Airline fuel surcharge to have minimal impact on passenger traffic

This is as the demand and urge to travel is very strong right now due to easing of restrictions


THE rising global fuel price has prompted several airlines to impose fuel surcharge on passengers, but it is expected to have a minimal impact on passenger traffic.

Pangolin Investment Management analyst and director Mohshin Aziz said people will stomach the fuel surcharge as the demand and urge to travel is very strong right now.

Moreover, he said people will perceive the overall cost of travel to be lower with the removal of costly polymerase chain reaction Covid-19 tests.

“At some point of time, high cost of travel is not conducive to passenger traffic numbers.

“However, we believe that this effect will fade away eventually as people have shown keen interest to travel this year after easing of lockdown restrictions,” he told The Malaysian Reserve (TMR) recently.

Putra Business School Assoc Prof Dr Ahmed Razman Abdul Latiff opined that it is inevitable that airlines will start imposing fuel surcharges due to volatile oil prices caused by the current Russia-Ukraine crisis.

He noted that even if the airlines can keep the fuel costs by hedging, the oil price volatility will still cause uncertainties in pricing their fare and surcharge, which is one of the options for them to lessen the impact on operating costs.

“I think there will be minimal impact on the passengers’ traffic once borders are opened since travellers can choose airlines and top foreign visitors are Singaporeans who can simply travel here via land route.

“In 2019, we received 10 million visits from Singapore and the majority of them took the land route,” he told TMR.

Meanwhile, aviation consultancy Endau Analytics founder and analyst Shukor Yusof said fuel surcharges are included in airfares when oil prices cross a certain threshold, putting huge pressure on airlines’ operating costs. While he concurred that fuel surcharges will not have a great impact in terms of passenger traffic, it may cause some people to think twice before travelling.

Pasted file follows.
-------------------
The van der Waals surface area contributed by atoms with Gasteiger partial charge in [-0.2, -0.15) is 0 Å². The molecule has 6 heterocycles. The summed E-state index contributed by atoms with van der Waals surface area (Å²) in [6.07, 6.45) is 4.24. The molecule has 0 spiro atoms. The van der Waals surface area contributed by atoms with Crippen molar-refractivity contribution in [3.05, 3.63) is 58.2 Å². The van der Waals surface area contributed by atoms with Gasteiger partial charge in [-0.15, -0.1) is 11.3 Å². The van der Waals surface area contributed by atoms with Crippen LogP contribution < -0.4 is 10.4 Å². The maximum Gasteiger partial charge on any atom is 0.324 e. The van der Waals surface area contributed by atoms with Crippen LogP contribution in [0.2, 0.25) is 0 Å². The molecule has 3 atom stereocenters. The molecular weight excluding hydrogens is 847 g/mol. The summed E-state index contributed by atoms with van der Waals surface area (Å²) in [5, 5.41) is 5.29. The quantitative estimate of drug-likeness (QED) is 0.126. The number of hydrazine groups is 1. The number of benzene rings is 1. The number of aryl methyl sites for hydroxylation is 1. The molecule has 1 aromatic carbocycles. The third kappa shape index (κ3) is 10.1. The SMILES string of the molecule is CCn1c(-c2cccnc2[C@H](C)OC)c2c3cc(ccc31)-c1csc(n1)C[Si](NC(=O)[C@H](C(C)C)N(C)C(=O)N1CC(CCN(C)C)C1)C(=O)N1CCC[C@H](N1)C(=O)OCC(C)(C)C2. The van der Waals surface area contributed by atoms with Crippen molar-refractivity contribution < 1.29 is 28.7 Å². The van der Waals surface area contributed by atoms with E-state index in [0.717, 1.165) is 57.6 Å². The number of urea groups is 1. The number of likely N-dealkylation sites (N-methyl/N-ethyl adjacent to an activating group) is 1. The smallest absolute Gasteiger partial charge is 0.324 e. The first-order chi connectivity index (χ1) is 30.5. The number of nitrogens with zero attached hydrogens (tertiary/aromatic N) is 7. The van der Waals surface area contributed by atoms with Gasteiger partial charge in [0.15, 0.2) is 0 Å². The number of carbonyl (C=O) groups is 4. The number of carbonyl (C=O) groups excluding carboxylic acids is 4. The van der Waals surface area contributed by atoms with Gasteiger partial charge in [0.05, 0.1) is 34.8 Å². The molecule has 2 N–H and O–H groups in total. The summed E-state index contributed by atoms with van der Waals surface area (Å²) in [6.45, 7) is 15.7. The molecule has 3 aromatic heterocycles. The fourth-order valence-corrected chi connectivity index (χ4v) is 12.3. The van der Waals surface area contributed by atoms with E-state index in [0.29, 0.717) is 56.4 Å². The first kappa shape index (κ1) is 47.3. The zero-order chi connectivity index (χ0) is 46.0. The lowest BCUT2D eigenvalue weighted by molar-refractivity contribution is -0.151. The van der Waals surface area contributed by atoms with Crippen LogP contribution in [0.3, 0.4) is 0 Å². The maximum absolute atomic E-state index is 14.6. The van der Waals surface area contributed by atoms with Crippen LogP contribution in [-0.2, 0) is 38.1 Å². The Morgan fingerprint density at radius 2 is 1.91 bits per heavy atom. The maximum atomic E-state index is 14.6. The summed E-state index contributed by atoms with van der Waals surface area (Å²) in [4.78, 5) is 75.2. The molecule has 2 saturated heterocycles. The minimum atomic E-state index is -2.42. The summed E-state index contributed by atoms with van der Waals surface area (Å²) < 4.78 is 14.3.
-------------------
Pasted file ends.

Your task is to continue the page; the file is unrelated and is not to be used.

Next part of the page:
However, Shukor warned that if the fuel surcharge is prolonged, or worsened, it will definitely deter people from flying at some point.

He also noted that holidays will be coming at a premium if oil prices continue to increase. Oil prices have recently surged to its highest point since 2008 after Russia’s invasion of Ukraine.

Experts have claimed that potential fuel charges could raise airfare costs by at least 15%, as the spike in fuel prices comes just as the airline industry is recovering from the Covid-19 pandemic.

Some Asian and Middle Eastern carriers have already implemented fuel charges.

On March 10, Malaysia Airlines Bhd announced that it will impose a fuel surcharge on passengers and air cargo in selected markets from March 23 after global fuel prices escalated.

The airline noted that it is proactively managing its capacity to mitigate unprofitable routes due to rising fuel costs.

AirAsia Bhd also announced that it is bringing back fuel surcharges starting from March 8 to all flights to offset escalating jet fuel prices that it said had exceeded US$120 (RM505.20) per barrel.

Its CEO Riad Asmat said the airline had not been charging fuel surcharges since it was abolished in 2015 when global fuel prices were as low as US$48 per barrel.

He added that it had been absorbing the oil price increases over the years while other carriers adjusted fares and increased fuel and admin charges to counter rising operating costs as early as 2018.

“Unfortunately, the current situation where the oil price has shot up more than 160% from what it was in 2015 has made it no longer sustainable.

“Airlines all over the world are affected by the rising oil price and the continuous upward spiral caused by the situation in Eastern Europe and other external factors have made it imperative for us to reintroduce the fuel surcharge despite our best efforts to resist it for as long as we could,” he noted in a recent statement.

The fuel surcharge was first introduced in 2005 due to escalating jet fuel prices, according to AirAsia.

It was abolished in 2008, then brought back in 2011, and abolished again in 2015.

Similarly, international carriers namely Air New Zealand Ltd, Air France-KLM SA, Cathay Pacific Airways Ltd, EasyJet Switzerland SA, Deutsche Lufthansa AG, Qantas Airways Ltd, Singapore Airlines Group and Wizz Air Hungary Ltd have recently announced that they are putting in place a fuel surcharge.